Humans have known for centuries that copper is a potent weapon against infection. New research shows that the bacteria that cause serious urinary tract infections “know” this, too, and steal copper to prevent the metal from being used against them.
Blocking this thievery with a drug may significantly improve patients’ chances of fighting off infections, according to researchers at Washington University School of Medicine in St. Louis. The findings appear online July 8 in Nature Chemical Biology.
In the United States alone, annual treatment costs for urinary tract infections are estimated to run as high as $1.6 billion. Most urinary tract infections are caused by Escherichia coli (E. coli).
“While some patients are able to clear these infections without issue, in others the infection persists or recurs despite antibiotic therapy,” says senior author Jeff Henderson, MD, PhD, assistant professor of medicine and of molecular microbiology. “In some cases, the infection spreads to the kidney or the blood and becomes life-threatening. We’ve been investigating what’s different about the bacteria that cause these more troublesome infections.”
Scientists have known for years that E. coli makes a molecule called yersiniabactin that takes iron from host cells. The bacteria need the iron to grow and reproduce.
In earlier research, Henderson found that the E. coli that cause serious infections are more likely to make yersiniabactin. This finding and the fact that E. coli already produce another molecule that steals iron led Henderson and Kaveri Chaturvedi, a student in his laboratory, to suspect that the bacterium might be using yersiniabactin for other purposes.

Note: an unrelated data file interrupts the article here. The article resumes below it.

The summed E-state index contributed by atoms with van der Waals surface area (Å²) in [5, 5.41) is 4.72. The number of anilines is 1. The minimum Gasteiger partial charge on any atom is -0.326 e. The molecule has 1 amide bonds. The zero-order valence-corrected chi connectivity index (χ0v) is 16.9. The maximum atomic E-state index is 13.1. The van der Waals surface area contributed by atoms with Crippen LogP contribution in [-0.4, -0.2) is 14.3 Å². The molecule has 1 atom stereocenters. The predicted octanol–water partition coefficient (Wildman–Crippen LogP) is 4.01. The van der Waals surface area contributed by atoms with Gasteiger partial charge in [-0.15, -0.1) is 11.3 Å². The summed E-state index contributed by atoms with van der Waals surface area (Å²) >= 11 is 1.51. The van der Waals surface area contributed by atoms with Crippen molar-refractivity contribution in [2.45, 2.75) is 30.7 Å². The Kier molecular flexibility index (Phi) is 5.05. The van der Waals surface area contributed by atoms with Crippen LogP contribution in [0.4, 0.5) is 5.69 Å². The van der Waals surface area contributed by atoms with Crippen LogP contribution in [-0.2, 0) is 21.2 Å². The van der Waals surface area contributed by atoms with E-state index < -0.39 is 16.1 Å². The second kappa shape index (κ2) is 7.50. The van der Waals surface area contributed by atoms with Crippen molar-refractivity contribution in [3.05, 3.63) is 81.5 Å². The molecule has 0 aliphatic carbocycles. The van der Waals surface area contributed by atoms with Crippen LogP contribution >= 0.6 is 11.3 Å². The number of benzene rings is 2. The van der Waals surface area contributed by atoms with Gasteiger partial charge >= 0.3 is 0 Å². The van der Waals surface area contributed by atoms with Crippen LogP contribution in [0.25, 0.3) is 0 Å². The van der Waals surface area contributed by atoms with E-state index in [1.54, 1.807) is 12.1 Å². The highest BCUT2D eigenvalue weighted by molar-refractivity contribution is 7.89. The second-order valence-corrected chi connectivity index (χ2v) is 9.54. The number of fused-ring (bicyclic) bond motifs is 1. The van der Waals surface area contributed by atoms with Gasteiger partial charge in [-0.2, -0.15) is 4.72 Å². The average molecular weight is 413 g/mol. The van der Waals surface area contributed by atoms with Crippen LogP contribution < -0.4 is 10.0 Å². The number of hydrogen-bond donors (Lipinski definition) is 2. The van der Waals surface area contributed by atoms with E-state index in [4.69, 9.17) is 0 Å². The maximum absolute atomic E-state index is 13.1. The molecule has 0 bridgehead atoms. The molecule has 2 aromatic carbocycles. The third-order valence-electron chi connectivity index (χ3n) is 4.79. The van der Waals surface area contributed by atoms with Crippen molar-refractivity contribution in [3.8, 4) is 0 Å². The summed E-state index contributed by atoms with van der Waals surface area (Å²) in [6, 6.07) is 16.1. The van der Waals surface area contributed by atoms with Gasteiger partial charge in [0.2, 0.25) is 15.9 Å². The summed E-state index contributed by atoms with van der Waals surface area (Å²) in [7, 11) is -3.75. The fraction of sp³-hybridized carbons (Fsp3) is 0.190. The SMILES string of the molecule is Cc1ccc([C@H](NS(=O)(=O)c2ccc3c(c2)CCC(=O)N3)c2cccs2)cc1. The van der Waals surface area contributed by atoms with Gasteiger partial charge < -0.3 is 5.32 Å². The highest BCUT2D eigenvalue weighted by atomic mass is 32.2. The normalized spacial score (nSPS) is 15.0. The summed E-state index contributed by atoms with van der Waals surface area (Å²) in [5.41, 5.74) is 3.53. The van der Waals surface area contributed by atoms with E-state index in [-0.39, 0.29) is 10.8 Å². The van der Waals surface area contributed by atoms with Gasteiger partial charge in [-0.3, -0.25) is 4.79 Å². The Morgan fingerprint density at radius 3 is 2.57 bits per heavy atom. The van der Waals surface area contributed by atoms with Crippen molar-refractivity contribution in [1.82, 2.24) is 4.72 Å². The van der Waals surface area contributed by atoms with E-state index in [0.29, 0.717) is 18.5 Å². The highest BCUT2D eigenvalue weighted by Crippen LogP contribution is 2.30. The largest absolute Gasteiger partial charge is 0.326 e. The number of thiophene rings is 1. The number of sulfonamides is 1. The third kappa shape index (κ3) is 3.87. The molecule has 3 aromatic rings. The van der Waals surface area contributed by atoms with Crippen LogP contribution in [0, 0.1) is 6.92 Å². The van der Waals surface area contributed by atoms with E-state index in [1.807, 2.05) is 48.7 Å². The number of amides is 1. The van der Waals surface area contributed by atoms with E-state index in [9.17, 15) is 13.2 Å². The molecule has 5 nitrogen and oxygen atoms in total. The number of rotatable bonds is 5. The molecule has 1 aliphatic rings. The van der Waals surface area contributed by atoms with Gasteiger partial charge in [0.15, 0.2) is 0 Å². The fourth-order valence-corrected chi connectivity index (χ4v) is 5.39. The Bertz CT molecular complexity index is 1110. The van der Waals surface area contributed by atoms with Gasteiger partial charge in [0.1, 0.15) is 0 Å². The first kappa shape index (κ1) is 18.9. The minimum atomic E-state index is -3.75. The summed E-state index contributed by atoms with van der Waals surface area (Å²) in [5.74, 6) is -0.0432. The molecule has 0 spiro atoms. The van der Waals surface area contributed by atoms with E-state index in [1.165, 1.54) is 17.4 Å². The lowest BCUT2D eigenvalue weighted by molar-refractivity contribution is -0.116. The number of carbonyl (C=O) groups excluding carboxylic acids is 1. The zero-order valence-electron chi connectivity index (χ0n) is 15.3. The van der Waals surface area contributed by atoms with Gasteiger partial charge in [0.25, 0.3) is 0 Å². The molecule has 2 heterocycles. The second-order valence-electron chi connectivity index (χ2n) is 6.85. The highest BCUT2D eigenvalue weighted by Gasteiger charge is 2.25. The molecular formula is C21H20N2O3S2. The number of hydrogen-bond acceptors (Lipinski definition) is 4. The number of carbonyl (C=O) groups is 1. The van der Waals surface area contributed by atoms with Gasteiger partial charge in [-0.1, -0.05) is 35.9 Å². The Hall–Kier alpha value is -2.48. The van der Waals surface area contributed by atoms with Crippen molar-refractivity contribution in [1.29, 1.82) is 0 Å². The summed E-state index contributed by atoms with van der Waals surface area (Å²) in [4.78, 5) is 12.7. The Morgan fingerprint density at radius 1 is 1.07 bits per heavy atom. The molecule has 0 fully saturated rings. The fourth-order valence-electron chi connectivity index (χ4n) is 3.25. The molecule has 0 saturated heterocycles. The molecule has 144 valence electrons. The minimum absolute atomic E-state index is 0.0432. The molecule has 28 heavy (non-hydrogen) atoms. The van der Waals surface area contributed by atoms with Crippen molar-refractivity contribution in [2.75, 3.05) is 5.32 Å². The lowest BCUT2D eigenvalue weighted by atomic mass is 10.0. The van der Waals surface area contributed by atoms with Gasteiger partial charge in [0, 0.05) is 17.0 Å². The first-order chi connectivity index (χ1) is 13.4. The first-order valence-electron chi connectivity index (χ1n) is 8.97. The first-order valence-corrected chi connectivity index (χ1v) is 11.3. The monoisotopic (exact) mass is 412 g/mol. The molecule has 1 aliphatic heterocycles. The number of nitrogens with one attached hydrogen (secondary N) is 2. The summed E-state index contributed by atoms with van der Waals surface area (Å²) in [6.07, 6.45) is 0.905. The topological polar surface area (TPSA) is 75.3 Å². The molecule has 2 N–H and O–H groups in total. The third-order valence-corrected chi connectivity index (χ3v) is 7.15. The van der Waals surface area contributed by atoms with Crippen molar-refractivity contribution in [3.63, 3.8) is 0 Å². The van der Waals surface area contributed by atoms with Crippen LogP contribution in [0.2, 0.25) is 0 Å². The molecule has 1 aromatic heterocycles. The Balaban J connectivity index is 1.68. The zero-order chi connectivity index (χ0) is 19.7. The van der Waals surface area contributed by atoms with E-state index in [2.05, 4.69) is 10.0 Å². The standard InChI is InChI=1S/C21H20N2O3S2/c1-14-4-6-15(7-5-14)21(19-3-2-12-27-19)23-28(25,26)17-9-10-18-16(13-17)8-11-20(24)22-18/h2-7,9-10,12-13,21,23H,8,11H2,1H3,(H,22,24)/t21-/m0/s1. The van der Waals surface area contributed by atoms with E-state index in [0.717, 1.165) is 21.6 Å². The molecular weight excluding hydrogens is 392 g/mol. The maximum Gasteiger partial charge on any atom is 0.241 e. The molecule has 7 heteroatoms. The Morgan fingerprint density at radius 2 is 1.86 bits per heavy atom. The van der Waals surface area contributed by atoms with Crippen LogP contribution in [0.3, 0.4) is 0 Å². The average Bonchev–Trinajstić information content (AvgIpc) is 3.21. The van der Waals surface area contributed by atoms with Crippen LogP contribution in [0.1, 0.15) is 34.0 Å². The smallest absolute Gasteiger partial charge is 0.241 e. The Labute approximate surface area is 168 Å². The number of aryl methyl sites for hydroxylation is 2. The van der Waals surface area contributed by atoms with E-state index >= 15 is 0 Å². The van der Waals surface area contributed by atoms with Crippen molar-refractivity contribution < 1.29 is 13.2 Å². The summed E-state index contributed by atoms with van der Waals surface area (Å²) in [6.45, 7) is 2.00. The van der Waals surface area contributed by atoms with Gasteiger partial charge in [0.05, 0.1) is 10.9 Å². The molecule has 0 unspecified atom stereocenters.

To test the theory, the researchers put yersiniabactin in urine samples from healthy patients. They found the molecule bound iron as expected but also picked up copper. Next, they conducted the same analysis in samples from patients with urinary tract infections who were treated at the University of Washington in Seattle.
“We found copper bound to yersiniabactin in nearly every patient whose bacteria made the molecule,” Henderson says. “Yersiniabactin was often bound to copper more than it was to iron.”
When researchers put E. coli in the same test tube with copper, the bacteria that made yersiniabactin were more likely to survive.
Copper’s microbe-fighting properties were recognized long before scientists had described the microbes that cause infection. Ancient Greeks and Egyptians knew that treating wounds with copper improved the healing process.
Modern researchers have two explanations for copper’s anti-microbial effects: the metal can stimulate production of other chemically reactive molecules that damage bacteria; and it is also directly toxic to the bacteria.
Henderson, who treats patients with urinary tract infections at Barnes-Jewish Hospital, is currently studying whether the presence or absence of yersiniabactin can help physicians assess an infection’s chances of becoming more serious.
He and his colleagues are also looking at other disease-causing bacteria that make yersiniabactin to see if they use it in a fashion similar to the E. coli that cause urinary tract infections.